The cornerstone of an accessibility program is its digital accessibility policy or statement of intent. Developing an accessibility policy gives the entire organization a clear and consistent understanding of accessibility and how it fits into the mission, purpose, and business processes.
The accessibility policy must provide overarching governance and is the foundation upon which every other aspect of accessibility is based. Including references to the impact on people with disabilities, accessibility regulations, laws, and standards will enhance the policy’s effectiveness and help employees understand its importance.
Form a team to develop the policy
To develop a meaningful accessibility policy, start by organizing a small but diverse core team that includes the following individuals:
- Person with strong accessibility knowledge at the industry level
- Person who has expertise in governance and compliance within the organization’s business processes and controls
- Someone who has an understanding of technical implementation practices within the organization
Representative from legal
- People with disabilities (if possible, including more than one is advisable)
Engage key stakeholders
It’s wise to engage key stakeholders to gain different perspectives and ideas in addition to building the core policy team. These stakeholders should be representatives from areas affected by the accessibility policy and will be used to suggest ideas, provide input/feedback, review, and approve the policy.
Determine which standards and guidelines apply
Selecting compliance criteria may be simple or complex, depending on the organization and the markets it serves. We recommend that all products minimally meet the Web Content Accessibility Guidelines (WCAG) 2.1 Level A and AA.
If your organization provides its product or services worldwide, your accessibility requirements should also be based on policies, regulations and standards unique to a specific state, country, or region.
Define the policy components
The policy document could include the following components:
- The intent of the policy
- A clearly articulated vision, scope, and commitment of the organization
- A clearly stated scope of the policy and how it applies to different parts of the organization, websites, mobile applications, documents, intranets, and software products, etc.
- Clear and measurable milestones, including dates by which each needs to be met and required evidence. Also identify individual responsibilities and accountability.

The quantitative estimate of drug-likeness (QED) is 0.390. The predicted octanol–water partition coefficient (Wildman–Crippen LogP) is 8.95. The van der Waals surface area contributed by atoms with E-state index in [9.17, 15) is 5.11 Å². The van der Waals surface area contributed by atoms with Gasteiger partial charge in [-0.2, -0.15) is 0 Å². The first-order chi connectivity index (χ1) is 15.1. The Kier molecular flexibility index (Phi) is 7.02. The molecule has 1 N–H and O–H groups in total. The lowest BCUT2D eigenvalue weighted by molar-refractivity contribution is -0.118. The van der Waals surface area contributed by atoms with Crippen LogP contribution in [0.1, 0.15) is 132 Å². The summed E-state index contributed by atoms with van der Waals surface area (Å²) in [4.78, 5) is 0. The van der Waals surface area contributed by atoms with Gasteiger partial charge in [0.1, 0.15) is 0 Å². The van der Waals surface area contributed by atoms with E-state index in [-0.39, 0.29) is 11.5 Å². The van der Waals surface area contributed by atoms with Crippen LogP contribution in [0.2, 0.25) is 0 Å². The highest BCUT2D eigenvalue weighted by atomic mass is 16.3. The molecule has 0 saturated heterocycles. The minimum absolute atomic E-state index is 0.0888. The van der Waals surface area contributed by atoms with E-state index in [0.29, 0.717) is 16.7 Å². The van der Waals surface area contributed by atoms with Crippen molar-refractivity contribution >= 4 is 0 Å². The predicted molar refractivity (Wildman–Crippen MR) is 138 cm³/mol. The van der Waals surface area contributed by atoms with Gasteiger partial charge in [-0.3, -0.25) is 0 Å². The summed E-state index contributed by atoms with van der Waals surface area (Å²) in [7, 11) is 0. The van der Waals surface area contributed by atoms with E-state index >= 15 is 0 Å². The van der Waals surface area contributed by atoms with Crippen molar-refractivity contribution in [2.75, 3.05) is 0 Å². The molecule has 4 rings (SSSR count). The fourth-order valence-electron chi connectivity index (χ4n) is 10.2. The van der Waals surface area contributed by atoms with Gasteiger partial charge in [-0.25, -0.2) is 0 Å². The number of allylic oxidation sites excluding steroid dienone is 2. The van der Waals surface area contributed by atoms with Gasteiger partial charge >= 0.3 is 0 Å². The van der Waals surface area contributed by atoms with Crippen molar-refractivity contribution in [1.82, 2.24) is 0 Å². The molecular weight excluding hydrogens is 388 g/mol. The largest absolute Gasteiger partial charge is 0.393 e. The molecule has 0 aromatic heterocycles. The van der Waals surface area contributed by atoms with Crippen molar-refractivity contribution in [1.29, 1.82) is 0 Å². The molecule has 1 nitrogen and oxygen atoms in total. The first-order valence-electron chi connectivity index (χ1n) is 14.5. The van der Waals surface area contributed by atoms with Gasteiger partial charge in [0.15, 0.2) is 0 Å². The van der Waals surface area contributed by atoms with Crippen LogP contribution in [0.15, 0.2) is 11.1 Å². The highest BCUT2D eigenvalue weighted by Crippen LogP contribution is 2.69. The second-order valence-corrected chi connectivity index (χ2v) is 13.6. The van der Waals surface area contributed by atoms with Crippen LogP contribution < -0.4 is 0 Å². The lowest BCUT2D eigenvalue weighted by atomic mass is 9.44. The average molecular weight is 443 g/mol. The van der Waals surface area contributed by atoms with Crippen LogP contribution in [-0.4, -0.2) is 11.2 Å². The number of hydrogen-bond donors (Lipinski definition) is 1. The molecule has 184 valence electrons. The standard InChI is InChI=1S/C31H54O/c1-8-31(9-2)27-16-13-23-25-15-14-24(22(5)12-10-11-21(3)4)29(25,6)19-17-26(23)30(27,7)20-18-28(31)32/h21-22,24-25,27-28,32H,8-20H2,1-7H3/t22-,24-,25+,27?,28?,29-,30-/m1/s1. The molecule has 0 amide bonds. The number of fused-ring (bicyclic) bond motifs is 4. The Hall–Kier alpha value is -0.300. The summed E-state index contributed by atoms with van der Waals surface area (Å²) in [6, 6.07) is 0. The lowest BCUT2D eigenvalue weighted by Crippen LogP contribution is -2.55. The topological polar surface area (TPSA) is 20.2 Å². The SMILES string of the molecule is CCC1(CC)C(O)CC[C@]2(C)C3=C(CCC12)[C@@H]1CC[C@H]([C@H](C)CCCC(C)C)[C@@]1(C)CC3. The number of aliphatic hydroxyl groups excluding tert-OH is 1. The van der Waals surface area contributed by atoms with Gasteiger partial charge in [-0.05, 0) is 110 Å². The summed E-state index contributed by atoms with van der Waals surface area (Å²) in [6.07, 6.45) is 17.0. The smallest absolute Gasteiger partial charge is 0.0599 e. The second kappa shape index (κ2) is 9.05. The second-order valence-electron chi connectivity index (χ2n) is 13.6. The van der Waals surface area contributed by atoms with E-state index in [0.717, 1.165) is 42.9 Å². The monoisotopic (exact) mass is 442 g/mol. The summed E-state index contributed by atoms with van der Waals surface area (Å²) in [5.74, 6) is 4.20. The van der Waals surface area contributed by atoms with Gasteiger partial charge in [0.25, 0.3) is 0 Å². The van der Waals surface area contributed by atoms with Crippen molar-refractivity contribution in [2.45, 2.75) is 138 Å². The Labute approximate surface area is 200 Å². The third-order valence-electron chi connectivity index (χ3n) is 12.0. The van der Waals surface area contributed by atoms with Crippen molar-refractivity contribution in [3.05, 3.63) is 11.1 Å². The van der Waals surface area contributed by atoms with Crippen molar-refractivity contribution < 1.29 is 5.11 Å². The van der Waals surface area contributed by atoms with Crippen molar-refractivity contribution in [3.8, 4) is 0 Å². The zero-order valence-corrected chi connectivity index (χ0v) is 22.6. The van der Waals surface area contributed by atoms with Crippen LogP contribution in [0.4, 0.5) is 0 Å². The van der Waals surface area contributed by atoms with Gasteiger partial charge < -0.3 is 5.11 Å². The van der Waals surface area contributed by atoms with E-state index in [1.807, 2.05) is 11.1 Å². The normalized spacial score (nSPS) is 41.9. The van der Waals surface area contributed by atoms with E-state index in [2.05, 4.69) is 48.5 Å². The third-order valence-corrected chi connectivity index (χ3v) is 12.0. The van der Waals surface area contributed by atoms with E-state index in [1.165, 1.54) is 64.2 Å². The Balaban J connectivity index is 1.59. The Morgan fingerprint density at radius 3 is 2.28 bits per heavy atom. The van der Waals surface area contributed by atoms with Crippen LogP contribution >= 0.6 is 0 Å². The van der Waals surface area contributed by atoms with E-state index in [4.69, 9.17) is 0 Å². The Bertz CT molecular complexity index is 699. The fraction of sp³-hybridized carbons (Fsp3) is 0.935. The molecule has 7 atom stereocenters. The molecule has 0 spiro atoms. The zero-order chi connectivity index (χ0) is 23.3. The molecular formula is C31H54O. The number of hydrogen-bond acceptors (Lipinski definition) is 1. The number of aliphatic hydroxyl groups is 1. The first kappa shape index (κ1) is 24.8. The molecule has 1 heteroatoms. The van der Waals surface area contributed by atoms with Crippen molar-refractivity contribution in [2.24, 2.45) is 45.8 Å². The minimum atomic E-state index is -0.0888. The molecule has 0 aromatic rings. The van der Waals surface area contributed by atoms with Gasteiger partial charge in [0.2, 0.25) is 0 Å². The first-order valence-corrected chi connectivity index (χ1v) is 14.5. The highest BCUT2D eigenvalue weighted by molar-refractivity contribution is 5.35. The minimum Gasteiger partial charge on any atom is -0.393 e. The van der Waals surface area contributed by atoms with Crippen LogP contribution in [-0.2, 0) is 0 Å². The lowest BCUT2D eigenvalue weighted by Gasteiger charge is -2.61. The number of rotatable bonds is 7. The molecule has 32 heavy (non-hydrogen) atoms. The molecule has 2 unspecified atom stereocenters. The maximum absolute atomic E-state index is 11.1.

- Methods to measure and report results
- Clear direction and operational guidance
- A procedure for policy exceptions
- Definitions of keywords and concepts
- References the specific laws, regulations, and standards by which the organization is bound to comply
Lists supportive implementation information like job aides, checklists, training, etc.
Factors to consider when drafting a policy
- Use language that is inclusive for all demographics
- Include the technical standards that digital accessibility should follow and the level of support required for platforms, browsers, and assistive technology
- Write a policy is easy to understand for both technical and non-technical audiences
- Set a document version number and a change log so it is easy for people to identify the policy’s updates
Communicate the policy and expectations
Communication experts recommend new ideas or concepts be presented in an exciting and engaging manner to boost acceptance and adoption. When communicating the digital accessibility policy and plan, you should consider the following:
- Actively promote the accessibility message through your leaders and champions
- Engage Employee Resource Groups to gain different perspectives and ideas on how to increase your outreach
- Develop an accessibility training module
- Ensure promotion through active internal campaigns
- Sustain the plan by embedding it in the overall organizational branding and communication practice
- Choose communication tools and resources that are accessible and inclusive
- Ensure you have a trusted and confidential feedback process
- Recognize and celebrate successes
Regularly review the policy and progress
Your work is not complete once you have the policy written, communicated, and implemented. It is essential to review the policy regularly to ensure that it is accurate and up-to-date. The review should incorporate milestone status and include checking to see if any changes are required due to new or updated regulations or standards.
An accessibility policy is one part of a broader strategic approach to accessibility. For help with measuring your accessibility program’s maturity and advice on how to implement accessibility across your organization, contact TPGi today.